discussion topic and inclass leadership, and a letter grade optionally followed byor +. Final Grade: The final grade will be determined by converting the letter grades on your exams and discussion leadership exercises to numerical grades in accordance with the conversion chart below; weighting each grade as appropriate; averaging the numerical grades; and then converting the resulting average back into a letter grade in accordance with the conversion chart. The following letternumber conversions will be used in grading. Letters to NumbersNumbers to LettersA 4.0 3.84.0 0 A A 3.7 3.53.79 A B+ 3.3 3.23.49 B+ B 3.0 2.83.19 B B 2.7 2.52.79 B C+ 2.3 2.22.49 C+ C 2.0 1.82.19 C C 1.7 1.51.79 C D 1.0 0.51.49 D F 0 00.49 F The following general criteria will be used in determining the letter grades. Other criteria may also enter in, at the discretion of the Instructor. This is just to give you some idea of the sort of things the Instructor will be looking for in your written work. F = FailWritten work does not exhibit even a minimal grasp of the main ideas and other material presented in the course, and shows virtually no attempt at organization or analysis. D = PassWork shows minimal grasp of main ideas, with considerable inaccuracy in formulating them, and no grasp of the details involved. Organization of ideas seriously inadequate; failure to grasp important connections between main ideas; and analysis minimal or lacking altogether. C = SatisfactoryWork shows very basic grasp of main ideas, with some inaccuracy in formulating them, but little, if any, detail. Some grasp of important connections between main ideas, but serious organizational flaws in other respects, e.g., paragraph structure. Analysis attempted, but minimal as to both quantity and quality. B = GoodMain ideas and connections between them clearly and accurately expressed, but lacking in precise detail. Organization good, including good paragraph structure, and presentation of material in logically connected form. Analysis too brief to provide adequate support for positions taken, or qualitatively flawed in some respect, e.g., the quality of support for positions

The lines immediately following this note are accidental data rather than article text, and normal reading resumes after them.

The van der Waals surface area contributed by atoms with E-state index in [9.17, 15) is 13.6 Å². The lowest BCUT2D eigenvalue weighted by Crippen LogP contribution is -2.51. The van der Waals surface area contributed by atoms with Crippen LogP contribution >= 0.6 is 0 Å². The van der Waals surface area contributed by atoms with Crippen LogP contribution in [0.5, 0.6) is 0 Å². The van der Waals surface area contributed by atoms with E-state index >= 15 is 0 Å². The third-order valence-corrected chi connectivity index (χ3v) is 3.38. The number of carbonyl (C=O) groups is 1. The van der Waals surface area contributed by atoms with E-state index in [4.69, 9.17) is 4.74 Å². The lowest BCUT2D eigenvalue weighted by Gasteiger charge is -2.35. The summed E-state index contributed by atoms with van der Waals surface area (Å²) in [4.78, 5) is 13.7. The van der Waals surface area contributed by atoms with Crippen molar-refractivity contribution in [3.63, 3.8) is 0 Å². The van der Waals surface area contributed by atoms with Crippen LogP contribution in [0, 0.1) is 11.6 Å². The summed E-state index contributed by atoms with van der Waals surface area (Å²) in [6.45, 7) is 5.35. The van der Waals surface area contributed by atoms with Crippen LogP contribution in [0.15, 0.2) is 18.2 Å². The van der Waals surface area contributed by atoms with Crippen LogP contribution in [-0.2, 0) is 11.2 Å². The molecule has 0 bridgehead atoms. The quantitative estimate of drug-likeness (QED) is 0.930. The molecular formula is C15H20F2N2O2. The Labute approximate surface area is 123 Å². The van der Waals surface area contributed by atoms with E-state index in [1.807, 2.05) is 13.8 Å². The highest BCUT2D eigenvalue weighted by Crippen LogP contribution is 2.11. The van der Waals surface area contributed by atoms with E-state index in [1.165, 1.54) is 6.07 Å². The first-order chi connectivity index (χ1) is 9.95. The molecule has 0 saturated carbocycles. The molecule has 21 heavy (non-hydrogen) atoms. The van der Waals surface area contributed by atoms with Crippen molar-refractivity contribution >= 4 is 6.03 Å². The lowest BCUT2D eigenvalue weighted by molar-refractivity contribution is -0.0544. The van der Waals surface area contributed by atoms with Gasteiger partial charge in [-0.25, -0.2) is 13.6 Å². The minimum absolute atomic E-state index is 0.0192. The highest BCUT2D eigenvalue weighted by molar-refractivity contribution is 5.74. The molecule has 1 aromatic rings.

taken. A = ExcellentIdeas and connections between ideas expressed clearly, accurately and in detail. Overall organization excellent, including paragraph structure. Analysis extensive, detailed and qualitatively excellent, e.g., positions taken are argued for rather than simply shored up with a few unconnected reasons. ACADEMIC HONESTY_________________________________________________________You are expected to abide by the standards for academic honesty established by the University of Georgia. If you have not already done so, you should familiarize yourself with these standards by readingA Culture of Honesty, a manual on the University academic honesty policy. You can find this online, along with a number of other useful documents pertaining to academic honesty at the University of Georgia, athttp://www.uga.edu/honesty/ahpd/culture_honesty.htmYou are encouraged to work together by discussing the reading material and the study questions with other people, and in particular with other students in the course. This constitutes an acceptable and commendable level of cooperation for this course. Here are some examples of activities which arenotacceptable, and which will be regarded as violating the academic honesty standards: Copying from another student's exam. Allowing another student to copy from your exam. Copying from or consulting textbooks, class notes, other class materials or online materials during an exam. Writing an essay for another student to use, or having another student write one for you. Plagiarism, i.e., repeating verbatim or closely paraphrasing material from a published source (e.g., a book, journal article, web site, etc.) in an exam essay or discussion topic without proper attribution. If you have any questions about what activities constitute violations of the standards for academic honesty, either in general or with regard to this course in particular, please ask the Instructor. COURSE OUTLINE____________________________________________________________ Jan 9 Introduction to the course Jan 11 Plato,Meno, 70a80e (marginal pagination) Jan 13 Discussion Jan 16 MARTIN LUTHER KING DAY Jan 18 Plato,Meno, 81a94e